Bro, Do You Even Read? (Los Angeles Review of Books) Shoggoths in a Segregated America — “Less highly regarded are Lovecraft’s ideas regarding race; a vehement believer in the superiority of white individuals over others, many of his stories were rooted in a fear of immigrants, miscegenation, and mixed ancestry.”

Appendix N (Misha Burnett) An invitation to join the Eldritch Earth Geophysical Society — “I wanted to mashup two of my favorite pulp era authors–H P Lovecraft and E R Burroughs. So I set my story on Earth approximately 365 million years ago, at the end of the Great Old One’s dominion.  I have a mix of dinosaurs, Lovecraftian horrors, and human beings….”

Authors (United States Navy) Commander Thomas A. Mays — “CDR Mays reported to Assault Craft Unit TWO as the Executive Officer in February 2016.”

Comics (Doctor Xaos Comics Madness) A pretty butterfly — “The way I see it, to Moore the idea that anyone would put on a mask and go out to fight crime, particularly in violent and brutal ways, is a mark of insanity. More broadly, I suspect that strong devotion to a cause — Justice, say, or one’s country (patriotism) — also falls within his definitions of insanity, to some degree. At least for vigilante crimefighting, I’m not saying Moore might not have a strong argument (I’ve written about that myself in the past). But I think he’s bought into that viewpoint so strongly that he can’t even begin to portray a vigilante character ‘fairly.’ Instead he exaggerates their unlikeable tendencies to emphasize his point with all the subtlety of a sledgehammer to the skull.”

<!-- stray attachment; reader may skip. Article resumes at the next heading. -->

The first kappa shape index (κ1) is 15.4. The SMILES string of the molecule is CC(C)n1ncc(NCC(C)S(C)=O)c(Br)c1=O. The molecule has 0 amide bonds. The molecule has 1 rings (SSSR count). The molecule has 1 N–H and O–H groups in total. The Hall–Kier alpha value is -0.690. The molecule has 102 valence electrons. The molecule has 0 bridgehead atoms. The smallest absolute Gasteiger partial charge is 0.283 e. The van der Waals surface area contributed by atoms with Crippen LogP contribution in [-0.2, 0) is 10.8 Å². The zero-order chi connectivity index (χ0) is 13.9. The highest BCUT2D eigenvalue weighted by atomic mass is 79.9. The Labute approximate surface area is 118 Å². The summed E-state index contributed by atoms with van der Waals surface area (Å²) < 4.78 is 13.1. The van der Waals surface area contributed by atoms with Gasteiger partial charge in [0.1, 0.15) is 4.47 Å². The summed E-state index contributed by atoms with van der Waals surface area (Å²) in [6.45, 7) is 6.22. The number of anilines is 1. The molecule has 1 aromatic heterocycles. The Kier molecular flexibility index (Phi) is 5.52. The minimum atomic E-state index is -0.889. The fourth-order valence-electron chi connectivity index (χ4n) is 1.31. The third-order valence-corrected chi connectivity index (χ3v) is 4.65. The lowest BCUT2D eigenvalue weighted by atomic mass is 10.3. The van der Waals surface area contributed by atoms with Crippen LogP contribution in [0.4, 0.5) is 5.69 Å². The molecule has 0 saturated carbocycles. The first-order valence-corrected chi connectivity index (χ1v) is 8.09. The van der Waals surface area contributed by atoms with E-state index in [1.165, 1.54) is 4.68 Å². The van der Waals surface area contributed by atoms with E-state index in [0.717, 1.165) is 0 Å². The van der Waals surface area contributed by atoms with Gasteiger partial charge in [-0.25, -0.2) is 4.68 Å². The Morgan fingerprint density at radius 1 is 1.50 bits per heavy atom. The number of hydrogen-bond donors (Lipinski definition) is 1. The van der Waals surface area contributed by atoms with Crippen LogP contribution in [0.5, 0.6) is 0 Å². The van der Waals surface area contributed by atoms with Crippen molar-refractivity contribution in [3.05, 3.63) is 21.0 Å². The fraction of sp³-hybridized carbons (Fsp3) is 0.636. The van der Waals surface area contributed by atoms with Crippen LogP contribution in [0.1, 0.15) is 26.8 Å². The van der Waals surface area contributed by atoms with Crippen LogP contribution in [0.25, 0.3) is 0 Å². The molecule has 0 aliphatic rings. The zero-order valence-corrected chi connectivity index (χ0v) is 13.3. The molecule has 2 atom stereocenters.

Appendix “T” (Unsubscribed Blog) Three Chris Yates Wraparounds — “Because of the effort and technical application involved in constructing a good image comprising of both covers and spine, I saw this as a perfect opportunity to try and remove as many defects in post processing. It took a good few hours of work to complete each book but I think the results speak for themselves and show off Chris Yates’ psychedelic painting/collage skills to full effect. It’s certainly the first time these covers have appeared on the web in this format which makes all the time spent hunched over my MacBook Pro worthwhile.”

Superversive (Welcome to Arhyalon) Interview with Frank Luke — “Two of the foundational fantasy authors were devout Christians, George MacDonald and Tolkein. Christians writing fantasy today aren’t entering Satan’s territory. We’re staking our place on the front lines of a war to keep what our predecessors started.”